Then, in spring, I met someone else. Someone who was a complete opposite of the first guy. I was excited to get back in the saddle and to get some of that sweet, sweet validation that I hadn’t had in over 8 months, and, for awhile, I did get that, just like when I dated the first person. Constant texting, constant laughing over dumb jokes, and again I felt that same old thought that I had the first time: do whatever you can to keep this guy in your life and make sure he doesn’t leave so he can stay here and validate you forever. And, I did put up with it. Even when I basically had to ask him to ask me out, and ask him to ask me out on all dates after that, and put up with him picking me up an hour late for two of our dates, and had to initiate all physical contact in the relationship, and had him completely blow me off on a holiday weekend without any consideration for my feelings. Even when we would go an entire week without a word from him, without a doubt I would be the first girl in line to text him and beg for forgiveness. Beg for attention; beg to be liked again.
It escalated to a point where any inconsistency in his behavior would lead to either a minor emotional meltdown or constant mood swings and second guessing myself because of how much I emotionally depended on him. It was beyond unhealthy, but even after all the crap I put up with, I stuck by it because he gave me my emotional validation. He was my bottle. I felt like I needed him to feel wanted. It was almost the same story as before. Both would often be incredibly rude in either their comments or behavior toward me, but I took it because in my mind, who else would be there for me? Who else is going to care about me and make me feel wanted?
I’ve spent these last few weeks in singlehood asking myself these questions. I’ve read, I’ve listened to cringy and motivational TED talks about having confidence, and I’ve looked at the world around me and at myself and realized all the amazing things I have in my life. I am happy. I am not ill. I have great friends who love and support me. I find inspiration in everything. I can look in the mirror and love what I see, flaws and all. I know this article is quickly spiraling into one of those cliché self-love books or an overextended Rupi Kaur poem, but I don’t care. Finding love for yourself and even falling in love with yourself in a healthy, unnarcissistic way is one of the greatest experiences I’ve had in my entire life. Every day I feel better about myself than the last, and it’s all because I realized that I was tired to constantly searching for this validation that I’ve wanted all my life. Feeling horrible about yourself is incredibly tiring, and I reached a point in my life where I got sick of being tired. I don’t want to look in the mirror and feel bad anymore. I want to move on, and that is exactly what I intend to do, so help me God.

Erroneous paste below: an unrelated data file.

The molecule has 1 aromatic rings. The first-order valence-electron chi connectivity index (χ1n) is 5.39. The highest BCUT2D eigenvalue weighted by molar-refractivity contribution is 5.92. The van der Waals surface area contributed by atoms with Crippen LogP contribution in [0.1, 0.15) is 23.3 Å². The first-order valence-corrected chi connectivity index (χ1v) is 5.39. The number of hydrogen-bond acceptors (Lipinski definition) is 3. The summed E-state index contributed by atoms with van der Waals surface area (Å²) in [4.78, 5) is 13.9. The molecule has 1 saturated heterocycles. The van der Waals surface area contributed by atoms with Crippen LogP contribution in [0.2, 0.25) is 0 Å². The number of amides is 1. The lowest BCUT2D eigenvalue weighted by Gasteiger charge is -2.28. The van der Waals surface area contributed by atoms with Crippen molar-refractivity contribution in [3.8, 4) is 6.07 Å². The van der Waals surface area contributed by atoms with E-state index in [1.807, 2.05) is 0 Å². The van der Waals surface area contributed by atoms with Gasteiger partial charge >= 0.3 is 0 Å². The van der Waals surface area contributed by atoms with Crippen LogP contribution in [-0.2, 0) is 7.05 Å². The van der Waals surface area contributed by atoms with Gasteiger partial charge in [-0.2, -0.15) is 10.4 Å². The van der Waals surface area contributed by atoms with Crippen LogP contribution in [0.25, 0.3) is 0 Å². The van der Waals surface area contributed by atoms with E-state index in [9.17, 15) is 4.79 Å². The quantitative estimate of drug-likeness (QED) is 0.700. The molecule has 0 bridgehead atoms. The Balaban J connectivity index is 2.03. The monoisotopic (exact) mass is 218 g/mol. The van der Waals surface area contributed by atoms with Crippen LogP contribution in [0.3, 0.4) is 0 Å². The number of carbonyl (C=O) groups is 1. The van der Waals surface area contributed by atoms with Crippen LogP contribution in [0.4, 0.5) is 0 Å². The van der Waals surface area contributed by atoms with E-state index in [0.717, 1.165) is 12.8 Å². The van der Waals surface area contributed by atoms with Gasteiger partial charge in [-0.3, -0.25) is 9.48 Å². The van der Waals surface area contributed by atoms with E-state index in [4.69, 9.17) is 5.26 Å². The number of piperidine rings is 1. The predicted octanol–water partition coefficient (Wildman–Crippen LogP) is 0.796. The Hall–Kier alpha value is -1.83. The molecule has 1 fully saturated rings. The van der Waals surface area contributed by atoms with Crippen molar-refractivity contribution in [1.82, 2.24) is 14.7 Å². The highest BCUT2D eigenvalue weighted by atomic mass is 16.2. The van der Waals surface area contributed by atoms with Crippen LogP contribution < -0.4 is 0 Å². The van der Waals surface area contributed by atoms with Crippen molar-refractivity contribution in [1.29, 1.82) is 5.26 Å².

I’m not relationship expert by any means, and I still have a lot to learn on my whole eat-pray-love type journey that I’m on right now, but if you are struggling with how you feel about yourself, the best way to do it is to not put too much focus on it. Take time to appreciate the aesthetics of life. Do what you love and be great at it. Remind yourself of your talents and accomplishments, and most importantly, don’t rush. You have your whole life to find love for yourself, and don’t feel like you have to have everything figured out right now. NEVER let your emotions depend on how someone else feels about you or treats you (because it’t total bs). Now, go listen to some Hannah Montana and make a smoothie or something.